Skin grafting facilitates the maintenance of head recording chambers for neurophysiological recording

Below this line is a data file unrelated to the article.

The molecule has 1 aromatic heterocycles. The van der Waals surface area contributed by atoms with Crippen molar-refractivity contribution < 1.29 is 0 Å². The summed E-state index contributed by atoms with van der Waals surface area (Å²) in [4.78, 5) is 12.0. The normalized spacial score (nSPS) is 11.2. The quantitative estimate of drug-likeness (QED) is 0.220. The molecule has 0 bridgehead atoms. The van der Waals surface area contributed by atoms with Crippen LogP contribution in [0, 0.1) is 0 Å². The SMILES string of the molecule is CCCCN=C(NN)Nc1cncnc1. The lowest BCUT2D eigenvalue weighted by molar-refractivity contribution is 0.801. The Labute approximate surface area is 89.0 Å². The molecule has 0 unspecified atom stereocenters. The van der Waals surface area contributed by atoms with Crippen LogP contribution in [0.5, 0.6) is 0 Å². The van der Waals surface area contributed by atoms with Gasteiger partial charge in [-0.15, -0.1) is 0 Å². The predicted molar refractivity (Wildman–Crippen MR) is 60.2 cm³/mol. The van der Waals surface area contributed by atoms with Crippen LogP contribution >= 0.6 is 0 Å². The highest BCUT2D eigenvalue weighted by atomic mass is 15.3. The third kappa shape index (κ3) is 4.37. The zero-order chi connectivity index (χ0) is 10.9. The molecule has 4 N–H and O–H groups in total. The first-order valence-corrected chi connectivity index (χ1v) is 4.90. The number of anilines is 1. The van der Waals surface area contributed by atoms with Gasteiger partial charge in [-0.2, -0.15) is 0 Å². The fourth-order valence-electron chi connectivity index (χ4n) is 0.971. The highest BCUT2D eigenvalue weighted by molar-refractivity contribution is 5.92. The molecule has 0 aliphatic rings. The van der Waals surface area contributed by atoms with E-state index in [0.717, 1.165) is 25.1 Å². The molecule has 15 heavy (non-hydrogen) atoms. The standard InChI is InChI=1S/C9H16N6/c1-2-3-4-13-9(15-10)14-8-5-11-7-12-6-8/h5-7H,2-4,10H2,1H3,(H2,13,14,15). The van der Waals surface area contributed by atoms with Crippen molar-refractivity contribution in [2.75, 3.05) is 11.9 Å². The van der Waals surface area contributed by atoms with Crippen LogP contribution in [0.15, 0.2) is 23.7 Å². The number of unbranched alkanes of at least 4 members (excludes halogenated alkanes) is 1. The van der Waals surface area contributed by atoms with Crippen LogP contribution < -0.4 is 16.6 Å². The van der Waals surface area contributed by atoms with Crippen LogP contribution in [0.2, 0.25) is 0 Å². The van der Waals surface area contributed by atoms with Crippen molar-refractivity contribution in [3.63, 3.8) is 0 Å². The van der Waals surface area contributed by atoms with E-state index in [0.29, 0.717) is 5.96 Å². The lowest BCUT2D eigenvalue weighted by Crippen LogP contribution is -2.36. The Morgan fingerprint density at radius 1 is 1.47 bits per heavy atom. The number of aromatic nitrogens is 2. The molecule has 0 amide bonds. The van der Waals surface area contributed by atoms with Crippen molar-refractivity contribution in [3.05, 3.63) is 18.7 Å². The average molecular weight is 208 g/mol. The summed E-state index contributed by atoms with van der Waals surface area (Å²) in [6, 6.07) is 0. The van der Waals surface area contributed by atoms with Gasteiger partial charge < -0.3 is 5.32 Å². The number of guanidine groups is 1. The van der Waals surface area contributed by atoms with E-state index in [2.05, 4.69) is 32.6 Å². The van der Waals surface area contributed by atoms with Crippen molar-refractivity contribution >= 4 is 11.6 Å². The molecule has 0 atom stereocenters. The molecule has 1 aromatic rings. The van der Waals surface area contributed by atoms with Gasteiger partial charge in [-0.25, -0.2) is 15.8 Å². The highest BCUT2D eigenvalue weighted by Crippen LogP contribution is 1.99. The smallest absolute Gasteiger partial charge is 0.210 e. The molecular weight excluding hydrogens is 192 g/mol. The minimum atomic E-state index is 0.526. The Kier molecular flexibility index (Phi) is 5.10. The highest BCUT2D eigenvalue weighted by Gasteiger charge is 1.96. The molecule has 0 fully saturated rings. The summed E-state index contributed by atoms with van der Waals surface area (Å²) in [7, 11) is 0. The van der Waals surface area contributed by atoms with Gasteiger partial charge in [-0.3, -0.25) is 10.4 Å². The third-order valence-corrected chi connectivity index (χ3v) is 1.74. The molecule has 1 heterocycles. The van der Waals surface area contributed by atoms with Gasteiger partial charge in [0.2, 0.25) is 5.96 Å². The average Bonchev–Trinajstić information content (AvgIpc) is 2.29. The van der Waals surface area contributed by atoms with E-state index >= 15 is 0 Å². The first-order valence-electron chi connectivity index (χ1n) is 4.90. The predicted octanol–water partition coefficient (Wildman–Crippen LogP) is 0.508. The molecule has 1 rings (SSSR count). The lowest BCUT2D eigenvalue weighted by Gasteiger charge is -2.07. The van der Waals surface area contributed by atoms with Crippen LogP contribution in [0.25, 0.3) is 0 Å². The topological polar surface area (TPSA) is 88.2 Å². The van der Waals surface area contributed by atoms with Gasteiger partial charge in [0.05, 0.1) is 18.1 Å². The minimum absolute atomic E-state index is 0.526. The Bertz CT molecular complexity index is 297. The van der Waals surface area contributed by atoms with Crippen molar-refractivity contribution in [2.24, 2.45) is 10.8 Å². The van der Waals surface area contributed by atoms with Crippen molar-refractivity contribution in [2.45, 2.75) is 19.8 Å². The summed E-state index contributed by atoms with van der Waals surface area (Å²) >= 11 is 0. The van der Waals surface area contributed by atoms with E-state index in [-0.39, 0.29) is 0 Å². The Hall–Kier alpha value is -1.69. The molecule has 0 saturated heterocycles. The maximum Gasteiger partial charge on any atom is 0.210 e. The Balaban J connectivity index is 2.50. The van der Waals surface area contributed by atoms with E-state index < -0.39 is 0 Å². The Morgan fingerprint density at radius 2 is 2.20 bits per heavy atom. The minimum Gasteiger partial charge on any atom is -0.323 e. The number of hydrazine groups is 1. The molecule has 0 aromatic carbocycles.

Maintaining a clean, quiescent tissue surface that is free of granulation and infection in the floor of a head-mounted chamber used for intracranial single-unit recording studies typically requires frequent cleaning. Considering the favourable outcomes of ontological surgical techniques that have long been used to create a dry, skin-lined mastoid cavity in patients with chronic otitis media, skin should be an ideal biological dressing to cover otherwise exposed dura mater in recording chambers. In chambers that required frequent cleaning, we harvested a thin layer of skin without hair follicles from the medial surface of the upper arms of two Rhesus monkeys and grafted the skin on the exposed dura surface. Each case resulted in a clean, dry, insensate, self-healing, easily maintained tissue surface that remained healthy despite the reduced frequency of chamber maintenance. We recommend this technique to reduce the potential for infection, to prevent cerebral spinal fluid leakage or bleeding in experiment and to minimise animal anxiety that might otherwise result from frequent chamber cleanings.